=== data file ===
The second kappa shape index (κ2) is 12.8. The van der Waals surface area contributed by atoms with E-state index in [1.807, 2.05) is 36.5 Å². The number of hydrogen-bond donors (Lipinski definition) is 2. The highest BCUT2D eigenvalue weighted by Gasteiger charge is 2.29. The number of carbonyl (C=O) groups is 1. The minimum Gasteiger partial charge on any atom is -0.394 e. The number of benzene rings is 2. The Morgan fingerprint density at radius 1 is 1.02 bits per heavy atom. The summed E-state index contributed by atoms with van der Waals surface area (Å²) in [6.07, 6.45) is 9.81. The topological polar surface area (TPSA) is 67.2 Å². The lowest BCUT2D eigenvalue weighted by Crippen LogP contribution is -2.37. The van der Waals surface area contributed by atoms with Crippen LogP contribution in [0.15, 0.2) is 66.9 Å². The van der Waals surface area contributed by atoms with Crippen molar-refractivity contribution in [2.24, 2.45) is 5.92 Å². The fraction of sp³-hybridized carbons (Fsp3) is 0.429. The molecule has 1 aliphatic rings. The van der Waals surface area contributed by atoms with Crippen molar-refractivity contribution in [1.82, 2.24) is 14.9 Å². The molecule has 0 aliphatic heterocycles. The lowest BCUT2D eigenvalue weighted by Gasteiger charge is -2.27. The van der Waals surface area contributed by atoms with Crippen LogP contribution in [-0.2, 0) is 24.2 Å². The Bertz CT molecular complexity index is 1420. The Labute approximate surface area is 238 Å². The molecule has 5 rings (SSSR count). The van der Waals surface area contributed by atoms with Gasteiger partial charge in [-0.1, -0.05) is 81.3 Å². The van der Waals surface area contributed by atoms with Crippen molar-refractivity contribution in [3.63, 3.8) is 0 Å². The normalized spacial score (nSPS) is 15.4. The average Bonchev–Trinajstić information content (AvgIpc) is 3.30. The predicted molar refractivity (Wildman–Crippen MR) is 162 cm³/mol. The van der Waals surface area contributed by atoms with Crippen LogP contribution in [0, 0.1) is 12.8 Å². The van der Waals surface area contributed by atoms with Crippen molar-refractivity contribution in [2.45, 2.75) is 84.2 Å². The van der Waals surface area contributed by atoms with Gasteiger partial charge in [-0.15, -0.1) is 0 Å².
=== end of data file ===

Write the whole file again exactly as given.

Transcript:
The second kappa shape index (κ2) is 12.8. The van der Waals surface area contributed by atoms with E-state index in [1.807, 2.05) is 36.5 Å². The number of hydrogen-bond donors (Lipinski definition) is 2. The highest BCUT2D eigenvalue weighted by Gasteiger charge is 2.29. The number of carbonyl (C=O) groups is 1. The minimum Gasteiger partial charge on any atom is -0.394 e. The number of benzene rings is 2. The Morgan fingerprint density at radius 1 is 1.02 bits per heavy atom. The summed E-state index contributed by atoms with van der Waals surface area (Å²) in [6.07, 6.45) is 9.81. The topological polar surface area (TPSA) is 67.2 Å². The lowest BCUT2D eigenvalue weighted by Crippen LogP contribution is -2.37. The van der Waals surface area contributed by atoms with Crippen LogP contribution in [0.15, 0.2) is 66.9 Å². The van der Waals surface area contributed by atoms with Crippen molar-refractivity contribution in [2.24, 2.45) is 5.92 Å². The fraction of sp³-hybridized carbons (Fsp3) is 0.429. The molecule has 1 aliphatic rings. The van der Waals surface area contributed by atoms with Crippen molar-refractivity contribution in [1.82, 2.24) is 14.9 Å². The molecule has 0 aliphatic heterocycles. The lowest BCUT2D eigenvalue weighted by Gasteiger charge is -2.27. The van der Waals surface area contributed by atoms with Crippen LogP contribution in [-0.2, 0) is 24.2 Å². The Bertz CT molecular complexity index is 1420. The Labute approximate surface area is 238 Å². The molecule has 5 rings (SSSR count). The van der Waals surface area contributed by atoms with Gasteiger partial charge in [-0.1, -0.05) is 81.3 Å². The van der Waals surface area contributed by atoms with Crippen molar-refractivity contribution in [3.63, 3.8) is 0 Å². The normalized spacial score (nSPS) is 15.4. The average Bonchev–Trinajstić information content (AvgIpc) is 3.30. The predicted molar refractivity (Wildman–Crippen MR) is 162 cm³/mol. The van der Waals surface area contributed by atoms with Crippen LogP contribution in [0, 0.1) is 12.8 Å². The van der Waals surface area contributed by atoms with Crippen molar-refractivity contribution in [2.45, 2.75) is 84.2 Å². The van der Waals surface area contributed by atoms with Gasteiger partial charge in [-0.15, -0.1) is 0 Å².